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A discussion of family transitions and their effects on children requires consideration of the function and structure of families beginning with the biological family (parents and children). This basic grouping provides the context and crucible for a child’s development. It is important to note, however, that many other family constellations successfully provide for the needs of children in addition to the two biologic-parents model: single-parent families, children raised by extended kinships (including grandparents), same-sex couples, adoptive families, foster families, blended families, and communal families. Despite moral, religious, and legal issues (as is the case of single-parent families and same-sex couples in the early 21st century in the United States), each of these can be as successful in this task as the biological family can be unsuccessful (Table 19-1).

Table 19-1 Changes to the Family Constellation

The family serves as a microcosm of society, transmitting core values and beliefs. The children, in turn, learn these values and, in many instances, transmit them to the next generation. These values are not, however, universal: Consider societies where women have inferior status or where children are considered property. In our culture, with its Judeo-Christian tradition reflected in our Western legal tradition, children are protected from physical, emotional, and sexual maltreatment, and the role of the family is to prepare the child for independent functioning.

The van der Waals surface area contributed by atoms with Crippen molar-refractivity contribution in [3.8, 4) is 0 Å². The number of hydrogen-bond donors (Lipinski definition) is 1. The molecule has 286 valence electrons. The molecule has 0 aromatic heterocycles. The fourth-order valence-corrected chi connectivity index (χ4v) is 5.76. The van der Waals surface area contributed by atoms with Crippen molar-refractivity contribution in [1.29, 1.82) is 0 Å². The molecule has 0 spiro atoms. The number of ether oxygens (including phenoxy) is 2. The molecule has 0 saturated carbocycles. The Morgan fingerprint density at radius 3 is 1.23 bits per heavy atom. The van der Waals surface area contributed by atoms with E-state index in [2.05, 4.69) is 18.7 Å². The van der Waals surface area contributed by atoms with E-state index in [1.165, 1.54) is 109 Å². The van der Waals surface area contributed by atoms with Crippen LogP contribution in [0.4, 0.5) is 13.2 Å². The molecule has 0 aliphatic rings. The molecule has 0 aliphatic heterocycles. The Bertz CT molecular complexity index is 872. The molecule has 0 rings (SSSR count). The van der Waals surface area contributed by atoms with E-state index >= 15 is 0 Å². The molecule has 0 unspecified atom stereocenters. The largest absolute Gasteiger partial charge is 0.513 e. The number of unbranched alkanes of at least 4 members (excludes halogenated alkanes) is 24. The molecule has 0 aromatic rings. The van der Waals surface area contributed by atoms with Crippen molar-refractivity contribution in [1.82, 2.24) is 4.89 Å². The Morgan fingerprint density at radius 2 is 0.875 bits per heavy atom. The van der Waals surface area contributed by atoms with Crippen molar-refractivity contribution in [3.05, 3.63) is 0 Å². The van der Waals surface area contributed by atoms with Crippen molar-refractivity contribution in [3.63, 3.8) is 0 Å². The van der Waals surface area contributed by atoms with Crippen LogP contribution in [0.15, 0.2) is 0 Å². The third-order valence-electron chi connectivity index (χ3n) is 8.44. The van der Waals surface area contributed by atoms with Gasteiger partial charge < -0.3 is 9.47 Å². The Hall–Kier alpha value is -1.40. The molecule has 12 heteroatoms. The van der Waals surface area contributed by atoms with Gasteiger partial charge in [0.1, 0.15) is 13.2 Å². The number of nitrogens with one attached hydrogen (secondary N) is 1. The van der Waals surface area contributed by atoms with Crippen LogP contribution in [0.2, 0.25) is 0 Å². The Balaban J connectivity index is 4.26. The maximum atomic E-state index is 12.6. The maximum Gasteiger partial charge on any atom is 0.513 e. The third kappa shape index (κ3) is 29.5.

Picturing the family as a mobile (like those which often hang over an infant’s crib) provides a visual representation of an important aspect of its structure: Each level corresponds to a different generation, reflecting a natural hierarchy (Fig. 19-1). The interconnectivity of family members is also well-represented by this model. As constructed, mobiles are in balance. This balance is dynamic because the elements can move through three dimensions. A force that disturbs the mobile will swing the elements wildly about, but within a short period of time, the mobile returns to its balanced configuration. This homeostatic quality is a fundamental characteristic of families as well. The preservation of the status quo is a strength when it helps the family ...

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